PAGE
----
The other thing I didn't need was a letter from HRA that my homecare would stop on May 1 [I received the letter around a week before that deadline] because I never returned my recertification form.  I had never received a recertification form.  Moreover, I have a document, signed by my caseworker, that says I am certified for homecare until October 31, 2013.  My caseworker says he will work to straighten this out, but in the meantime, I should submit an M11Q [medical request for home care].  So, since my next clinic appointment isn't until July, I have to make a boondoggle trip to my neurologist for an extra exam so he can fill out the form.

My knee makes Access-a-Ride very painful because having my foot on the footrest for any length of time causes pain.  Ditto for any riding in the wheelchair through the street.  Because of this, I haven't had the inclination to leave the apartment, even though there have not been many offers by people to take me out anyway.  I have asked ALSA for a volunteer this summer to go out with me, but they haven't found anyone yet.  I have a problem keeping in touch with people; even when I send an email to a friend asking "how are you?"  they seem to take it as "Why haven't you been around?" and respond with a litany of how busy they are and all they are doing.  Because of this, I have made a resolution to not keep up my part of a friendship.  I can't even ask "how are you?" or give an update on myself without either getting no response, or getting a response that really annoys me.  Why do people always think it is about me?  Or worse yet, when I write to a friend with concern about some issue she is having, why do they always answer with "Don't worry about me.  What you have to deal with is so much worse".  I have come to the conclusion that I cannot even GIVE to a friendship without the other person feeling I am only thinking about myself and/or pimping for attention.  I would rather have truths than people tiptoeing around me, as if I am fragile and might break.  I think I have demonstrated that I am a lot stronger than they think I am.  I can deal with the solitude and isolation I once feared so much that I would do anything to avoid.  I am now in a situation I feared so much, proving you can adjust to anything.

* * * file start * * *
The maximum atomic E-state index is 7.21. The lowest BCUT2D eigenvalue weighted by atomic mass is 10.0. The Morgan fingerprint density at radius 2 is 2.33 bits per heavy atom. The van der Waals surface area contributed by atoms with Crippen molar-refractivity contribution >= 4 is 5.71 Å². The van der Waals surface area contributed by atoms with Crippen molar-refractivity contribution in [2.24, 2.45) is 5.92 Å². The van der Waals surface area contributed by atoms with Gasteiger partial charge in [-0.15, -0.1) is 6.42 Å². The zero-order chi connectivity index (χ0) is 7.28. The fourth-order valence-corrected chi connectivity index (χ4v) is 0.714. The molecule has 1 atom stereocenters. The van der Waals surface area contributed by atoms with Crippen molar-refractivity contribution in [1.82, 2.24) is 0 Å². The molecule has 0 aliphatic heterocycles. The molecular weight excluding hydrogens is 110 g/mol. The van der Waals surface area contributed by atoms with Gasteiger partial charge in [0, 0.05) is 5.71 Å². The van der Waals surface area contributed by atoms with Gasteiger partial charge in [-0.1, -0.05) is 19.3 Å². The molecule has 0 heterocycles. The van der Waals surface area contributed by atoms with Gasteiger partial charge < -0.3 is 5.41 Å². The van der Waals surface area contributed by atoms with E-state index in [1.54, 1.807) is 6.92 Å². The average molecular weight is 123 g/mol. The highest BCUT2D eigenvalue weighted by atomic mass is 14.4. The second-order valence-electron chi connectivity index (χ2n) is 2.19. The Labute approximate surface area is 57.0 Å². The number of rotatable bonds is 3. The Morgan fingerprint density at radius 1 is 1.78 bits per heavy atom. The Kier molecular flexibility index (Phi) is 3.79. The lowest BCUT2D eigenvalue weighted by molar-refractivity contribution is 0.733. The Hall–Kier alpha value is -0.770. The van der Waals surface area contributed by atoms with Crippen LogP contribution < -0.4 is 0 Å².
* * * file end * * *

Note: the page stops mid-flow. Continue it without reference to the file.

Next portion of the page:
Sunday, April 21, 2013

Book on what to say and what not to say, and beware of the "miracle cure"

Listen to this excerpt from a "Today" show segment.  Letty Cottin Pogrebin is a famous feminist and co-founder of Ms. Magazine with Gloria Steinem. She has survived breast cancer.  She talks about things to say and things not to say to a sick friend, and has a new book out about the subject.  My absolute favorite line when I told a long-time friend that my long road of diagnosis had finally come up with an answer:  "Okay, so now that you know what you have, you'll deal with it" and then she followed this up with "you know, they make canes with little stools.  I've seen some old people in the neighborhood using them, and they're very cute".  I was 48 years old, facing a prognosis of 2-5 years and the last thing I wanted to look like, was a "cute" old lady.  It went downhill from there.  She followed that act with a set of emails giving me links to wheelchairs and walkers on eBay. Then, when I was dealing with the loss of my teaching career,  she dropped off a 16-page article she was required to read for her Education Masters at Queens College.  When I looked baffled she said "Here, read the article for me and summarize it.  I'm too busy and you have nothing but time on your hands.  Besides, it will lift you out of your depression and make you feel useful".  I was stunned.  The straw that broke the camel's back was when she came waltzing into my apartment one evening through an unlocked apartment door. It had been about five months since I last saw her.  She just said "hi" and sat her ass down. My aide was horrified.  "Don't you knock?" she asked.  My soon-to-be ex-friend replied, "Why?  Am I interrupting anything important?"  She moved out of the neighborhood to a fancier part of Queens and I never saw her again.  But about a year ago, I accidentally sent a blast message to all my Facebook friends, of which she is one.  She inboxed me: "It's good to see you're still around.  My teaching job is so tiring.  I bought a condo in the Bay Club and had the realtor from hell. Bye". I would do anything to have a job to be exhausted by.